Tam Son Hoi Quan Pagoda

Tam Son Hoi Quan is a quiet pagoda located on a small street. The interior is loaded with beautiful ornamental figures, so bring your camera. The temple was built in the 19th Century by the Fujian Congregation in Cho Lon, Saigon's Chinatown. You may wonder why most of the visitors to the temple are women. It is because the pagoda is dedicated to Me Sanh, or Mother Sanh, the fertility goddess. The women have come to the Tam Son Hoi Quan in hopes of conceiving a child.

Built by the Fujian Congregation of Saigon in 1839, Tam Son Hoi Quan Pagoda has thankfully retained its rich ornamentation. The Cho Lon-located pagoda is dedicated to Mother Sanh, the Goddess of Fertility, and is popular with women praying for conception. The worshippers congregate in front of Mother Sanh's altar at the back of the temple.

When you're in Cho Lon area in District 5, the Chinatown of Saigon, make sure to stop by the pagoda. You can read all our reviews about religious sights in Ho Chi Minh City: Temples and Pagodas.

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Photo Story: Pagoda Charm

Vietnam is famous for its religious diversity, which includes Caodaism, Christianity, Islam, Taoism and Confucianism. If there is one religion that stands out from the rest, however, it’s Buddhism – and the pagodas have a lot to do with it.

It’d be impossible to completely understand Vietnamese culture without visiting these spiritual spots and getting a closer look at Vietnamese Buddhism’s deeply-ingrained spiritual traditions. The smell of incense lingers in the air, the dark colours creates a mysterious ambience and the numerous historical figures encapsulated in the intricately carved wall friezes make pagodas a truly special place to worship.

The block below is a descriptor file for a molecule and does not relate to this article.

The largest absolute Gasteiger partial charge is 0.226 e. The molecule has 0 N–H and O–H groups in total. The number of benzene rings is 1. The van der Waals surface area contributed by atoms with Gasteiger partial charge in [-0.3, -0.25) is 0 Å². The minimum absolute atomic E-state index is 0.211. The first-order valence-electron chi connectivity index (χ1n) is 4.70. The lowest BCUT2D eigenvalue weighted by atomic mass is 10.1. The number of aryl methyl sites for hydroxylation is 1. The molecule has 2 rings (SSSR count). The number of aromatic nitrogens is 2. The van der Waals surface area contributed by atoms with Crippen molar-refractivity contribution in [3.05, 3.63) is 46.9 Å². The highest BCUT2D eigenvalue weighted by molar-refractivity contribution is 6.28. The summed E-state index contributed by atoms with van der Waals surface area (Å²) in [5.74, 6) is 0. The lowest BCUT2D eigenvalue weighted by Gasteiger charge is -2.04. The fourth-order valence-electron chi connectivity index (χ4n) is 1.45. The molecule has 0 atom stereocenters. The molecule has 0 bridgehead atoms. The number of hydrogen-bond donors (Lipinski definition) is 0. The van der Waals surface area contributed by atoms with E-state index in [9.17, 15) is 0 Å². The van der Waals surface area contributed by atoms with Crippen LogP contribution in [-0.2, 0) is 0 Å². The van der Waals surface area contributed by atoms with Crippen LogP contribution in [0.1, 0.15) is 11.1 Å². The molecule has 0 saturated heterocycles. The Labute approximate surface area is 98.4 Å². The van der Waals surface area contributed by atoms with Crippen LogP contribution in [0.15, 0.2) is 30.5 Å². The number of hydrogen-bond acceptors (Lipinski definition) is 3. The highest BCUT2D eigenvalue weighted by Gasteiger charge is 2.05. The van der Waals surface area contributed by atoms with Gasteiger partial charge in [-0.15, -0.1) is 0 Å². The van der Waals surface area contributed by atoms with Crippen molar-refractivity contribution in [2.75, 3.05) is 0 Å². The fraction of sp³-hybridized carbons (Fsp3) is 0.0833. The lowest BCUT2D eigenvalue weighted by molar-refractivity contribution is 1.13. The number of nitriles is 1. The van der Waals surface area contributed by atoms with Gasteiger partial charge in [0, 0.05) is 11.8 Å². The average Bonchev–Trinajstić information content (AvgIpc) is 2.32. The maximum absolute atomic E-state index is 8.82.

While temples (‘Đền) are used to worship emperors or national heroes, pagodas (Chùa) are exclusively reserved for worshiping Buddha. Throughout Vietnam, visitors will find hundreds of pagodas reflecting the historical Chinese influence through their ornamentation and architectural design (three entrance gates, bell tower, garden courtyards with bonsais, etc.).

We headed out to District 11 to visit two pagodas (Chùa Phụng Sơn and Chùa Khánh Vân Nam Viện) that have remained untouched over the years, showcasing both authenticity and tradition in equal shares.

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